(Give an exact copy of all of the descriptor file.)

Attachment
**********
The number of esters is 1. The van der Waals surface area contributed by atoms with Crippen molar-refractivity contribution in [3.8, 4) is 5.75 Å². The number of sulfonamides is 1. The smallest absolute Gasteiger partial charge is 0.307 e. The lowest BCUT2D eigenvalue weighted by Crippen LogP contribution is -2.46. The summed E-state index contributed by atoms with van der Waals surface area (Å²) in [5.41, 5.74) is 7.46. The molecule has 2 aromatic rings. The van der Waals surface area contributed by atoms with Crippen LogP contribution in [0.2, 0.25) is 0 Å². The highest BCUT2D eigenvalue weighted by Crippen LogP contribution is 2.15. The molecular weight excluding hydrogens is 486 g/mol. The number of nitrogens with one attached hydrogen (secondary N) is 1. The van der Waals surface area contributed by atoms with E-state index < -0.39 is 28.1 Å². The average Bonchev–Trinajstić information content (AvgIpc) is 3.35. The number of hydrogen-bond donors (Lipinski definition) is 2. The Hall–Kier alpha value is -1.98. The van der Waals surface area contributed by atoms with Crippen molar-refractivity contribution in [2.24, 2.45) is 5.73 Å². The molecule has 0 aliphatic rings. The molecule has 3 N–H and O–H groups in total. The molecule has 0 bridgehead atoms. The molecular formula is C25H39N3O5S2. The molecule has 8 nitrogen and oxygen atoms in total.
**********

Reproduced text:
The number of esters is 1. The van der Waals surface area contributed by atoms with Crippen molar-refractivity contribution in [3.8, 4) is 5.75 Å². The number of sulfonamides is 1. The smallest absolute Gasteiger partial charge is 0.307 e. The lowest BCUT2D eigenvalue weighted by Crippen LogP contribution is -2.46. The summed E-state index contributed by atoms with van der Waals surface area (Å²) in [5.41, 5.74) is 7.46. The molecule has 2 aromatic rings. The van der Waals surface area contributed by atoms with Crippen LogP contribution in [0.2, 0.25) is 0 Å². The highest BCUT2D eigenvalue weighted by Crippen LogP contribution is 2.15. The molecular weight excluding hydrogens is 486 g/mol. The number of nitrogens with one attached hydrogen (secondary N) is 1. The van der Waals surface area contributed by atoms with E-state index < -0.39 is 28.1 Å². The average Bonchev–Trinajstić information content (AvgIpc) is 3.35. The number of hydrogen-bond donors (Lipinski definition) is 2. The Hall–Kier alpha value is -1.98. The van der Waals surface area contributed by atoms with Crippen molar-refractivity contribution in [2.24, 2.45) is 5.73 Å². The molecule has 0 aliphatic rings. The molecule has 3 N–H and O–H groups in total. The molecule has 0 bridgehead atoms. The molecular formula is C25H39N3O5S2. The molecule has 8 nitrogen and oxygen atoms in total.